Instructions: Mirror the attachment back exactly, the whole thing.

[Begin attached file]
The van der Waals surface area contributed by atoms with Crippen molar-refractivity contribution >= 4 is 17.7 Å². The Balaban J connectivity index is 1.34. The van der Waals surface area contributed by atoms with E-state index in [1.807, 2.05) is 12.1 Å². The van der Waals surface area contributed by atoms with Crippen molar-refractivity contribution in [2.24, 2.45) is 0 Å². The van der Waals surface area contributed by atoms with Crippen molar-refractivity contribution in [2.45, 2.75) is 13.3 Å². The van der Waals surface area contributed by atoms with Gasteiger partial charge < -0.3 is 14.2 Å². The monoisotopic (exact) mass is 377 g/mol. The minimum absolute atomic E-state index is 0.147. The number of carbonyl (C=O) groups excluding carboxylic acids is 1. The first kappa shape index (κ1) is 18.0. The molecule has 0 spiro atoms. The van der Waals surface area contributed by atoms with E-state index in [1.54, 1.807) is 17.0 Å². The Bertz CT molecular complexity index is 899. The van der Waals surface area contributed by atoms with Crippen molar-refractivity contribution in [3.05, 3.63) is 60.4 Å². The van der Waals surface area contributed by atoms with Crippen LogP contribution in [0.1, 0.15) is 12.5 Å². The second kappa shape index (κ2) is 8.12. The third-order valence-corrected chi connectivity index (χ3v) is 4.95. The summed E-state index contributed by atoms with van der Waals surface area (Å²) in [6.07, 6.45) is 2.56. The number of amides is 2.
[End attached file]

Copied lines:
The van der Waals surface area contributed by atoms with Crippen molar-refractivity contribution >= 4 is 17.7 Å². The Balaban J connectivity index is 1.34. The van der Waals surface area contributed by atoms with E-state index in [1.807, 2.05) is 12.1 Å². The van der Waals surface area contributed by atoms with Crippen molar-refractivity contribution in [2.24, 2.45) is 0 Å². The van der Waals surface area contributed by atoms with Crippen molar-refractivity contribution in [2.45, 2.75) is 13.3 Å². The van der Waals surface area contributed by atoms with Gasteiger partial charge < -0.3 is 14.2 Å². The monoisotopic (exact) mass is 377 g/mol. The minimum absolute atomic E-state index is 0.147. The number of carbonyl (C=O) groups excluding carboxylic acids is 1. The first kappa shape index (κ1) is 18.0. The molecule has 0 spiro atoms. The van der Waals surface area contributed by atoms with E-state index in [1.54, 1.807) is 17.0 Å². The Bertz CT molecular complexity index is 899. The van der Waals surface area contributed by atoms with Crippen molar-refractivity contribution in [3.05, 3.63) is 60.4 Å². The van der Waals surface area contributed by atoms with Crippen LogP contribution in [0.1, 0.15) is 12.5 Å². The second kappa shape index (κ2) is 8.12. The third-order valence-corrected chi connectivity index (χ3v) is 4.95. The summed E-state index contributed by atoms with van der Waals surface area (Å²) in [6.07, 6.45) is 2.56. The number of amides is 2.